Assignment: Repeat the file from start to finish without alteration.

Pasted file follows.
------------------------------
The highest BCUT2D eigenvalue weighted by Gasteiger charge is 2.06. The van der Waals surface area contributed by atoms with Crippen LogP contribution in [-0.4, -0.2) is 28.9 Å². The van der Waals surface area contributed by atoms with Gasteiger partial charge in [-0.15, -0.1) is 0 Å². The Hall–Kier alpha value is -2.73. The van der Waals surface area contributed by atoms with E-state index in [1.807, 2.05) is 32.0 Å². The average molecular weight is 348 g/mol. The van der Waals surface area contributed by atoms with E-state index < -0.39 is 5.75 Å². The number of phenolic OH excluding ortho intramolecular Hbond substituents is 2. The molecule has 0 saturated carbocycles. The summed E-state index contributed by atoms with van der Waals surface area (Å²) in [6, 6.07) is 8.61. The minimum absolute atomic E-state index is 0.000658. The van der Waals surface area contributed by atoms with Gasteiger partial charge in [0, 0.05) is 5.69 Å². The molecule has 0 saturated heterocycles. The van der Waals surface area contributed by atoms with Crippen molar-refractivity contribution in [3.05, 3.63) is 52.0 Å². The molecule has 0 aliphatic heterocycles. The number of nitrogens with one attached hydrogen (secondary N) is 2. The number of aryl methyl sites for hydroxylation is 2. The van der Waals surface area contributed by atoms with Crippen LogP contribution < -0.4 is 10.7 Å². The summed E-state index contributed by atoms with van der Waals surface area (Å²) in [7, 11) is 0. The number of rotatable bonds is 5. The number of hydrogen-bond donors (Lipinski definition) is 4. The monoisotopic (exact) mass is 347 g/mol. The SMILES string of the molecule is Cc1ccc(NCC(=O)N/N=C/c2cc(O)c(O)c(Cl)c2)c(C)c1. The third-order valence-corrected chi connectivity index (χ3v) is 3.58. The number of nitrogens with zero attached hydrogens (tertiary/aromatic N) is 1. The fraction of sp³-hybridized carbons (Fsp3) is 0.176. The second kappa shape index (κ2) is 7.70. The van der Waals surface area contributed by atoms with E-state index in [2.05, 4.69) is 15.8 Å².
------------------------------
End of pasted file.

The highest BCUT2D eigenvalue weighted by Gasteiger charge is 2.06. The van der Waals surface area contributed by atoms with Crippen LogP contribution in [-0.4, -0.2) is 28.9 Å². The van der Waals surface area contributed by atoms with Gasteiger partial charge in [-0.15, -0.1) is 0 Å². The Hall–Kier alpha value is -2.73. The van der Waals surface area contributed by atoms with E-state index in [1.807, 2.05) is 32.0 Å². The average molecular weight is 348 g/mol. The van der Waals surface area contributed by atoms with E-state index < -0.39 is 5.75 Å². The number of phenolic OH excluding ortho intramolecular Hbond substituents is 2. The molecule has 0 saturated carbocycles. The summed E-state index contributed by atoms with van der Waals surface area (Å²) in [6, 6.07) is 8.61. The minimum absolute atomic E-state index is 0.000658. The van der Waals surface area contributed by atoms with Gasteiger partial charge in [0, 0.05) is 5.69 Å². The molecule has 0 saturated heterocycles. The van der Waals surface area contributed by atoms with Crippen molar-refractivity contribution in [3.05, 3.63) is 52.0 Å². The molecule has 0 aliphatic heterocycles. The number of nitrogens with one attached hydrogen (secondary N) is 2. The number of aryl methyl sites for hydroxylation is 2. The van der Waals surface area contributed by atoms with Crippen LogP contribution < -0.4 is 10.7 Å². The summed E-state index contributed by atoms with van der Waals surface area (Å²) in [7, 11) is 0. The number of rotatable bonds is 5. The number of hydrogen-bond donors (Lipinski definition) is 4. The monoisotopic (exact) mass is 347 g/mol. The SMILES string of the molecule is Cc1ccc(NCC(=O)N/N=C/c2cc(O)c(O)c(Cl)c2)c(C)c1. The third-order valence-corrected chi connectivity index (χ3v) is 3.58. The number of nitrogens with zero attached hydrogens (tertiary/aromatic N) is 1. The fraction of sp³-hybridized carbons (Fsp3) is 0.176. The second kappa shape index (κ2) is 7.70. The van der Waals surface area contributed by atoms with E-state index in [2.05, 4.69) is 15.8 Å².